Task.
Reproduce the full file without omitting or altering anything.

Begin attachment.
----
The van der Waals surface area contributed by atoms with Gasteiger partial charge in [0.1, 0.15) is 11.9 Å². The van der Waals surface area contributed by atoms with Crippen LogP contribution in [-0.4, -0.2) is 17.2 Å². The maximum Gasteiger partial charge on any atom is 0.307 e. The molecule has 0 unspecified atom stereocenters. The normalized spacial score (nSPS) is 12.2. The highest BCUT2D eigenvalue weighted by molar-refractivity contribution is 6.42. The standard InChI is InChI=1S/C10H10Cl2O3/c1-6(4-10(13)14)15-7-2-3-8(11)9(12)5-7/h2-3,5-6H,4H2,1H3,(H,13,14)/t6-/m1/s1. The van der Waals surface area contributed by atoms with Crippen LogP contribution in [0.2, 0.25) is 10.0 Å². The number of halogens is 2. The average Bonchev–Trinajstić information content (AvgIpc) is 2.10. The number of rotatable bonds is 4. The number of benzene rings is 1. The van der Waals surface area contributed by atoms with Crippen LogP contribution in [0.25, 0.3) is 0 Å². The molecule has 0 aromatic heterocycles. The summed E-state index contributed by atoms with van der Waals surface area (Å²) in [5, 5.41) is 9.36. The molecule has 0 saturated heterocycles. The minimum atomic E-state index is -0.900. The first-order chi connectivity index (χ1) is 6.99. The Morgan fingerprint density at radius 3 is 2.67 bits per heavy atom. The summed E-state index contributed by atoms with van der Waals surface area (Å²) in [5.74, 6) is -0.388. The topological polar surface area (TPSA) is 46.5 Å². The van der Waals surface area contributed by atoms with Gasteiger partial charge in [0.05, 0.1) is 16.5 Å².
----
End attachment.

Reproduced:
The van der Waals surface area contributed by atoms with Gasteiger partial charge in [0.1, 0.15) is 11.9 Å². The van der Waals surface area contributed by atoms with Crippen LogP contribution in [-0.4, -0.2) is 17.2 Å². The maximum Gasteiger partial charge on any atom is 0.307 e. The molecule has 0 unspecified atom stereocenters. The normalized spacial score (nSPS) is 12.2. The highest BCUT2D eigenvalue weighted by molar-refractivity contribution is 6.42. The standard InChI is InChI=1S/C10H10Cl2O3/c1-6(4-10(13)14)15-7-2-3-8(11)9(12)5-7/h2-3,5-6H,4H2,1H3,(H,13,14)/t6-/m1/s1. The van der Waals surface area contributed by atoms with Crippen LogP contribution in [0.2, 0.25) is 10.0 Å². The number of halogens is 2. The average Bonchev–Trinajstić information content (AvgIpc) is 2.10. The number of rotatable bonds is 4. The number of benzene rings is 1. The van der Waals surface area contributed by atoms with Crippen LogP contribution in [0.25, 0.3) is 0 Å². The molecule has 0 aromatic heterocycles. The summed E-state index contributed by atoms with van der Waals surface area (Å²) in [5, 5.41) is 9.36. The molecule has 0 saturated heterocycles. The minimum atomic E-state index is -0.900. The first-order chi connectivity index (χ1) is 6.99. The Morgan fingerprint density at radius 3 is 2.67 bits per heavy atom. The summed E-state index contributed by atoms with van der Waals surface area (Å²) in [5.74, 6) is -0.388. The topological polar surface area (TPSA) is 46.5 Å². The van der Waals surface area contributed by atoms with Gasteiger partial charge in [0.05, 0.1) is 16.5 Å².